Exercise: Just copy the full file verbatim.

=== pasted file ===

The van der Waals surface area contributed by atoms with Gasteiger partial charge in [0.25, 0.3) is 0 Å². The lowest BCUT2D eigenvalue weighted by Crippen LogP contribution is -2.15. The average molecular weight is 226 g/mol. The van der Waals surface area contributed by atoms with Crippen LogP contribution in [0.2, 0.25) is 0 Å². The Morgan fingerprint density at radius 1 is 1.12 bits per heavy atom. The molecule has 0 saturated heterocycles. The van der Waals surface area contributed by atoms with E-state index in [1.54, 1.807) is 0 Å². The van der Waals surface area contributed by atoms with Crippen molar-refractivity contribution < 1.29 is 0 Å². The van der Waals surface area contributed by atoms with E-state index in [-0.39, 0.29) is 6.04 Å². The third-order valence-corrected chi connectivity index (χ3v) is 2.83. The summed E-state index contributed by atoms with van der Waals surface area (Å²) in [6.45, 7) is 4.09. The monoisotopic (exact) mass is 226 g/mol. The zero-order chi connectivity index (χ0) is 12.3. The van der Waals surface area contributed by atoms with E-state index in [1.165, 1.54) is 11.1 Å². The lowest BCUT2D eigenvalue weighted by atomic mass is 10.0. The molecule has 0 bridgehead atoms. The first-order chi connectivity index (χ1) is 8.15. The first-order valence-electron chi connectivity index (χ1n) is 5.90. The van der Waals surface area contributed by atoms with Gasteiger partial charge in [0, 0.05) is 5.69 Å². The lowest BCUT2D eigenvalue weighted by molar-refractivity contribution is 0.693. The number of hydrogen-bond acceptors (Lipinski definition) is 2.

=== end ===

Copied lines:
The van der Waals surface area contributed by atoms with Gasteiger partial charge in [0.25, 0.3) is 0 Å². The lowest BCUT2D eigenvalue weighted by Crippen LogP contribution is -2.15. The average molecular weight is 226 g/mol. The van der Waals surface area contributed by atoms with Crippen LogP contribution in [0.2, 0.25) is 0 Å². The Morgan fingerprint density at radius 1 is 1.12 bits per heavy atom. The molecule has 0 saturated heterocycles. The van der Waals surface area contributed by atoms with E-state index in [1.54, 1.807) is 0 Å². The van der Waals surface area contributed by atoms with Crippen molar-refractivity contribution < 1.29 is 0 Å². The van der Waals surface area contributed by atoms with E-state index in [-0.39, 0.29) is 6.04 Å². The third-order valence-corrected chi connectivity index (χ3v) is 2.83. The summed E-state index contributed by atoms with van der Waals surface area (Å²) in [6.45, 7) is 4.09. The monoisotopic (exact) mass is 226 g/mol. The zero-order chi connectivity index (χ0) is 12.3. The van der Waals surface area contributed by atoms with E-state index in [1.165, 1.54) is 11.1 Å². The lowest BCUT2D eigenvalue weighted by atomic mass is 10.0. The molecule has 0 bridgehead atoms. The first-order chi connectivity index (χ1) is 8.15. The first-order valence-electron chi connectivity index (χ1n) is 5.90. The van der Waals surface area contributed by atoms with Gasteiger partial charge in [0, 0.05) is 5.69 Å². The lowest BCUT2D eigenvalue weighted by molar-refractivity contribution is 0.693. The number of hydrogen-bond acceptors (Lipinski definition) is 2.